College Math Teaching

February 13, 2013

Writing Math: being comprehensible and accurate at the same time….ARGGGHHH!!!

Filed under: advanced mathematics, calculus, editorial, research, topology — collegemathteaching @ 7:47 pm

One of the irritating things about writing mathematics is that one has to be accurate in what one says, but one also WANTS to speak comprehensibly. Here is what I am trying to say: “for a certain subclass X of wild knots, to each equivalence class of knots of class X there corresponds a sequence of equivalences classes of tamely embedded solid tori.” This is accurate but obscures what I am trying to say: sequences of solid tori are a knot invariant for knots of type X.”

(If you are wondering what I am talking about: a tame solid torus can be thought of as a possibly knotted solid bagel in space. A smooth knot is an image of a differentiable, one to one map of the unit circle into 3 space, and a wild knot is an image of a continuous map of the unit circle into 3 space which cannot be deformed (by a continuous, one to one function of 3-space to itself) into a smooth knot.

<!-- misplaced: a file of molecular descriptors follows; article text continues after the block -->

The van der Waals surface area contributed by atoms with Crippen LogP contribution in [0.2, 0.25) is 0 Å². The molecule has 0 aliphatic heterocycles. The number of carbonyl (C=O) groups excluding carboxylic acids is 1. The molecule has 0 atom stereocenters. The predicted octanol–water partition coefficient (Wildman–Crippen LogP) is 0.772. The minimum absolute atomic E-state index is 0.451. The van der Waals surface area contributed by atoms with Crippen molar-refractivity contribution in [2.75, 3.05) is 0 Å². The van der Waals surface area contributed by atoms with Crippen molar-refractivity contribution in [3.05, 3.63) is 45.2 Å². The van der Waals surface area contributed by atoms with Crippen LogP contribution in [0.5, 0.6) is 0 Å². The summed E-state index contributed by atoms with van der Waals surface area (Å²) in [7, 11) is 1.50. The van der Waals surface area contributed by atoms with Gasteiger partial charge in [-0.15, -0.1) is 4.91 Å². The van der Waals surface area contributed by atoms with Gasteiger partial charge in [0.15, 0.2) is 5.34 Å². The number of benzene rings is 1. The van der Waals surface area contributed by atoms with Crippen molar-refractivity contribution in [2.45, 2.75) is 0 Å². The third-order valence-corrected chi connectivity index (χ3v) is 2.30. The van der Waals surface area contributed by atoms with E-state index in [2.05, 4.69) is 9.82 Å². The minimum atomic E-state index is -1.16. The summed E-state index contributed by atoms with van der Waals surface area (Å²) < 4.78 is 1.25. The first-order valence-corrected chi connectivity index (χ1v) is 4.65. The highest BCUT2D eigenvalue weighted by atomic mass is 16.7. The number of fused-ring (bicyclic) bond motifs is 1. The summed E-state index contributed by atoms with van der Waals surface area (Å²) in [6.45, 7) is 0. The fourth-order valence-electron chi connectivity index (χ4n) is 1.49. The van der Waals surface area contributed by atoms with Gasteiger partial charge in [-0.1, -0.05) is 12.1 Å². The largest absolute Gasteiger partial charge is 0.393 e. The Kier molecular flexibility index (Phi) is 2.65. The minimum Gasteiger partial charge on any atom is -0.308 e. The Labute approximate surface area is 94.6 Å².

This is an example of a wild knot; one can define a tangent vector to every point of this knot EXECPT for one exceptional point. It is that point that makes the knot “wild”.

The knots I am studying are wild at ALL of their points.

Note: if you wondered “why is he being so stilted in his definition of “wild knot””, here is why: consider the following image of a circle: join the graph of f(x) = xsin(\frac{1}{x}) to the semi-circle from the graph: g(x) = -\sqrt{\frac{1}{4} - (x - \frac{1}{2})^2}. This forms the continuous, non-differentiable, one to one image of a circle. But it is NOT wild; it can be shown that this knot is actually equivalent to a differentiable knot (the “unknot” actually).

This is an excellent example of precision conflicting with ease of understanding.


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